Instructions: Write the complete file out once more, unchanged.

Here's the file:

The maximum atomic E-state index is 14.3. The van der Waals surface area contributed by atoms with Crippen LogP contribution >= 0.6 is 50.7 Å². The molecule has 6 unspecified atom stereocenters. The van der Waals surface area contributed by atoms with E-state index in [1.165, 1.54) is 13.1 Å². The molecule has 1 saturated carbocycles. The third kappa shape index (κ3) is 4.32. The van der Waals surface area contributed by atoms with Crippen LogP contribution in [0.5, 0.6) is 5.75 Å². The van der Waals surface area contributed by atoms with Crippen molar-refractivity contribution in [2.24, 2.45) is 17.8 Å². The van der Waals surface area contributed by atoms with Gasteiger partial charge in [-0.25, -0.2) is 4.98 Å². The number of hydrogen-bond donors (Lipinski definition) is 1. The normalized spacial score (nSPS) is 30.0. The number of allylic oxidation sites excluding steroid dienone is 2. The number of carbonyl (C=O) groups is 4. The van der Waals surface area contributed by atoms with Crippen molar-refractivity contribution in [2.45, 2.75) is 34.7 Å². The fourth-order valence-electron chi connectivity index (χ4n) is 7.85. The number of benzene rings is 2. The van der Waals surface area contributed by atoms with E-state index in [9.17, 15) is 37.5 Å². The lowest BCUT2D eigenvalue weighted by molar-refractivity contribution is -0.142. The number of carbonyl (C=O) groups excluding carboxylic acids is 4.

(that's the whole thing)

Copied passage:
The maximum atomic E-state index is 14.3. The van der Waals surface area contributed by atoms with Crippen LogP contribution >= 0.6 is 50.7 Å². The molecule has 6 unspecified atom stereocenters. The van der Waals surface area contributed by atoms with E-state index in [1.165, 1.54) is 13.1 Å². The molecule has 1 saturated carbocycles. The third kappa shape index (κ3) is 4.32. The van der Waals surface area contributed by atoms with Crippen LogP contribution in [0.5, 0.6) is 5.75 Å². The van der Waals surface area contributed by atoms with Crippen molar-refractivity contribution in [2.24, 2.45) is 17.8 Å². The van der Waals surface area contributed by atoms with Gasteiger partial charge in [-0.25, -0.2) is 4.98 Å². The number of hydrogen-bond donors (Lipinski definition) is 1. The normalized spacial score (nSPS) is 30.0. The number of allylic oxidation sites excluding steroid dienone is 2. The number of carbonyl (C=O) groups is 4. The van der Waals surface area contributed by atoms with Crippen molar-refractivity contribution in [2.45, 2.75) is 34.7 Å². The fourth-order valence-electron chi connectivity index (χ4n) is 7.85. The number of benzene rings is 2. The van der Waals surface area contributed by atoms with E-state index in [9.17, 15) is 37.5 Å². The lowest BCUT2D eigenvalue weighted by molar-refractivity contribution is -0.142. The number of carbonyl (C=O) groups excluding carboxylic acids is 4.